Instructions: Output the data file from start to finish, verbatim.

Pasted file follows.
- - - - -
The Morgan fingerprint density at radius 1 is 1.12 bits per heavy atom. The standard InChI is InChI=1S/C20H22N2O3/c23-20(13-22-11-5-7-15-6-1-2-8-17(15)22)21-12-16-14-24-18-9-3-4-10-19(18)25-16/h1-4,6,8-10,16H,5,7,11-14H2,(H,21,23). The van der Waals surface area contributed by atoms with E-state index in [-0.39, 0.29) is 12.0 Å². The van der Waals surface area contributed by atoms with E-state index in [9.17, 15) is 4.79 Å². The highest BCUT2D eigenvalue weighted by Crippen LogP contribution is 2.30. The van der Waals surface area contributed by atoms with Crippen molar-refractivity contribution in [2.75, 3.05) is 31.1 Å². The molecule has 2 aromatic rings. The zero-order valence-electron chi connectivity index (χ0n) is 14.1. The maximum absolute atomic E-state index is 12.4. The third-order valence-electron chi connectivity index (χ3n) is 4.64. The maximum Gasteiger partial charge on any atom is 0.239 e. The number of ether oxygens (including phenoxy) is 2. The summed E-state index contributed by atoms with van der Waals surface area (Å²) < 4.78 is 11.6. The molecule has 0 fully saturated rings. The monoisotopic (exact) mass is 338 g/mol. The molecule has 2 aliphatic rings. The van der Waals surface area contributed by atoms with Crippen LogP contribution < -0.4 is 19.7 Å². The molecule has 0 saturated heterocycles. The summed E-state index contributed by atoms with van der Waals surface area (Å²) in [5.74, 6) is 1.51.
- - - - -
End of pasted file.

The Morgan fingerprint density at radius 1 is 1.12 bits per heavy atom. The standard InChI is InChI=1S/C20H22N2O3/c23-20(13-22-11-5-7-15-6-1-2-8-17(15)22)21-12-16-14-24-18-9-3-4-10-19(18)25-16/h1-4,6,8-10,16H,5,7,11-14H2,(H,21,23). The van der Waals surface area contributed by atoms with E-state index in [-0.39, 0.29) is 12.0 Å². The van der Waals surface area contributed by atoms with E-state index in [9.17, 15) is 4.79 Å². The highest BCUT2D eigenvalue weighted by Crippen LogP contribution is 2.30. The van der Waals surface area contributed by atoms with Crippen molar-refractivity contribution in [2.75, 3.05) is 31.1 Å². The molecule has 2 aromatic rings. The zero-order valence-electron chi connectivity index (χ0n) is 14.1. The maximum absolute atomic E-state index is 12.4. The third-order valence-electron chi connectivity index (χ3n) is 4.64. The maximum Gasteiger partial charge on any atom is 0.239 e. The number of ether oxygens (including phenoxy) is 2. The summed E-state index contributed by atoms with van der Waals surface area (Å²) < 4.78 is 11.6. The molecule has 0 fully saturated rings. The monoisotopic (exact) mass is 338 g/mol. The molecule has 2 aliphatic rings. The van der Waals surface area contributed by atoms with Crippen LogP contribution < -0.4 is 19.7 Å². The molecule has 0 saturated heterocycles. The summed E-state index contributed by atoms with van der Waals surface area (Å²) in [5.74, 6) is 1.51.